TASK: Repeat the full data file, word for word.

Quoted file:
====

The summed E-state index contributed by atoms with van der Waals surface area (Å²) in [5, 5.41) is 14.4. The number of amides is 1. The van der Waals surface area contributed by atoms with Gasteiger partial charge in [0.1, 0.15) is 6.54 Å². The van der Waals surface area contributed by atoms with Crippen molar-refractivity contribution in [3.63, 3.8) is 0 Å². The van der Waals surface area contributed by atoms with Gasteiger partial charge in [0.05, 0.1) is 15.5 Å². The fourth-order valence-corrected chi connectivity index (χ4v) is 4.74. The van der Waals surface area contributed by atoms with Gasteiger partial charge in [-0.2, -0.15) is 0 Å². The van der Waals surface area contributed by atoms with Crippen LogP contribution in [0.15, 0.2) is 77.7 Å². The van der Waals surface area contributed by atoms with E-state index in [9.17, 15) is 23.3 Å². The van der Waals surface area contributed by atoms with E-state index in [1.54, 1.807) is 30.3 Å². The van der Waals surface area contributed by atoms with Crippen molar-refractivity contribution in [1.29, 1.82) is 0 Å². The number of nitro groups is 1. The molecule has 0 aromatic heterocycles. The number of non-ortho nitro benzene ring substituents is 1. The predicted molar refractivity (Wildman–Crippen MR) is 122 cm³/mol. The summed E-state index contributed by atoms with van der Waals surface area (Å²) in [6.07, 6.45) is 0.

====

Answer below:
The summed E-state index contributed by atoms with van der Waals surface area (Å²) in [5, 5.41) is 14.4. The number of amides is 1. The van der Waals surface area contributed by atoms with Gasteiger partial charge in [0.1, 0.15) is 6.54 Å². The van der Waals surface area contributed by atoms with Crippen molar-refractivity contribution in [3.63, 3.8) is 0 Å². The van der Waals surface area contributed by atoms with Gasteiger partial charge in [0.05, 0.1) is 15.5 Å². The fourth-order valence-corrected chi connectivity index (χ4v) is 4.74. The van der Waals surface area contributed by atoms with Gasteiger partial charge in [-0.2, -0.15) is 0 Å². The van der Waals surface area contributed by atoms with Crippen LogP contribution in [0.15, 0.2) is 77.7 Å². The van der Waals surface area contributed by atoms with E-state index in [9.17, 15) is 23.3 Å². The van der Waals surface area contributed by atoms with E-state index in [1.54, 1.807) is 30.3 Å². The van der Waals surface area contributed by atoms with Crippen molar-refractivity contribution in [1.29, 1.82) is 0 Å². The number of nitro groups is 1. The molecule has 0 aromatic heterocycles. The number of non-ortho nitro benzene ring substituents is 1. The predicted molar refractivity (Wildman–Crippen MR) is 122 cm³/mol. The summed E-state index contributed by atoms with van der Waals surface area (Å²) in [6.07, 6.45) is 0.